How To Choose Room Colours
How To Choose Room Colours
Here's an easy guide to choosing room colours for an interior design scheme. Listen to interior designer, Adrienne Chinn.
One of the most important things to consider when choosing your room colour is which direction your room is facing because if you are south-facing, if you choose yellows and oranges and reds, warm colours, it will actually be very warm in the room. The room will feel hotter. If you have a north-facing window and you use blues, greens, cold purples, your room will feel a lot colder.
So, do bear that in mind when choosing wall colours and the colours of your furniture and everything, make sure that you're not making a north-facing room feel colder just because you've chosen cold colours. So, establish which direction your room is facing. One tool to help you in considering colours is the colour wheel.
Any kind of colour comes from a combination of the three basic colours which are blue, yellow and red. Why they're basic colours is that no two other colours can be blended together to create that colour. Green and orange are secondary colours because you mix two primary colours together to get that colour.
As far as colours go for rooms, when you go from the darkest colour down to the lightest colour, these are called colour values. All the tones of that particular purple or blue, as you go down to the lightest, are each values and if a colour like the purple is mixed with white, that's called a tint. If it's mixed with gray, it's called tone and if it's mixed with black, it's called shade.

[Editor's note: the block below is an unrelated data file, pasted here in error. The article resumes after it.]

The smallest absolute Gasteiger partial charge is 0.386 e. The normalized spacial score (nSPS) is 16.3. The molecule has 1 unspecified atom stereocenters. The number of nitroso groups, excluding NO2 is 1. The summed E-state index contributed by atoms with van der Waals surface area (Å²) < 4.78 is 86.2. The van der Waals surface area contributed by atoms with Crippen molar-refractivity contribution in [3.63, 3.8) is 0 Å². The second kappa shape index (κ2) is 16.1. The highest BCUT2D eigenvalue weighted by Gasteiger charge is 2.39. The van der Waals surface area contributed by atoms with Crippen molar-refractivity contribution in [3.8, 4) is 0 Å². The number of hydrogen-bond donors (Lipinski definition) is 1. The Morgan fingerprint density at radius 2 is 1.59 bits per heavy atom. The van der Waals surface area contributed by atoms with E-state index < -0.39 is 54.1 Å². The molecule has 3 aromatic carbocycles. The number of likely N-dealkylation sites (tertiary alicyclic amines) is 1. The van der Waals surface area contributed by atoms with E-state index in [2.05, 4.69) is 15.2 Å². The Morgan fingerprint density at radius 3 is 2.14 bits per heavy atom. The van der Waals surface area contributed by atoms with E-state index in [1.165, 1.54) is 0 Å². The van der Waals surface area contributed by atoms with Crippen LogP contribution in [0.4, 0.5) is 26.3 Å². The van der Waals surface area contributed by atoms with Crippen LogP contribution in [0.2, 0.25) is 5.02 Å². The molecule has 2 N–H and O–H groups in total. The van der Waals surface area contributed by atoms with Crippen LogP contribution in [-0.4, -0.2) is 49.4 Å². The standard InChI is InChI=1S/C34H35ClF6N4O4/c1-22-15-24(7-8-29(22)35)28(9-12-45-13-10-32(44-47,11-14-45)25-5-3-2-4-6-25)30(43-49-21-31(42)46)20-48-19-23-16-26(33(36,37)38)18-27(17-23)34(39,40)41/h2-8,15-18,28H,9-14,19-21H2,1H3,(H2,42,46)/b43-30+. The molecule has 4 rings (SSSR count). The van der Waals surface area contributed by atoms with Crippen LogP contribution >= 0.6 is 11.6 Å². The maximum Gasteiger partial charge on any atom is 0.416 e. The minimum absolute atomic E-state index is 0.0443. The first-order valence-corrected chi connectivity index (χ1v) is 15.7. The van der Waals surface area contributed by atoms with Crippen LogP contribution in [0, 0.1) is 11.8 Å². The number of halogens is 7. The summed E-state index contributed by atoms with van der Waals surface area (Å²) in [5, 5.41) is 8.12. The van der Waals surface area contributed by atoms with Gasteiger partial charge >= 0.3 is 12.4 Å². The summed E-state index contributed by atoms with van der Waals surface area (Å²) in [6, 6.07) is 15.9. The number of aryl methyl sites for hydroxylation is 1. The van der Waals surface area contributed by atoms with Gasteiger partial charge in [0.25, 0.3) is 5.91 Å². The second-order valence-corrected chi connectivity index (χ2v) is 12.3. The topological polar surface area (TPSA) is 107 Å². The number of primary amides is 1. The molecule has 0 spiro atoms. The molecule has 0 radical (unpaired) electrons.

In interiors, when using colour, either use them in a monochromatic scheme and that's like all values of blue or a complementary scheme which is having a red with green or having a blue with an orange. Any colours that are opposite each other on the colour wheel are called complementary colours. Although they are called complementary, in reality, what they really do is they clash with each other because they're totally opposite each other on the colour wheel.
But if you want to add a little dash accent colour, it will really give it that energy. Colours can advance and recede. A dark colour will advance in on you or close the room in so if you paint a small room all dark, it will feel a lot smaller.
If you paint the same room a light colour, it will make the room feel bigger so it is a receding colour. This is useful to know if you have a very high-ceiling room where you want to visually make it seem a bit lower and in order to do that, you should paint the ceiling area a darker to bring the room down. You often see this in restaurants where they want a large room to feel more intimate.
Conversely, if you have a very low-ceiling room, keep the ceiling a light colour and it will make it will feel much higher. You can also use this receding and advancing technique in a long narrow hallway. Another colour story that's very important in interiors is the neutrals.
You can't really do much without considering the neutrals because even if you have the monochromatic scheme, you will probably have an oak floor or you might have furniture that's wood furniture, so you are automatically bringing in a neutral colour and the neutrals are whites, blacks, grays, and beiges and topes. In a monochromatic scheme based on one colour, a good way to do it is to take one of these paint chits from a store and you can see the dark tone and work its way right to the light tone. Bring in an accent colour which is a deeper colour.
Colour is a big subject but the key for interiors is to remember the following things. Which direction is your room facing? Is it a small room or a large room? Just remember working with the values of a colour. Bring cohesiveness into the scheme being sure that the tones of the colour all work together. .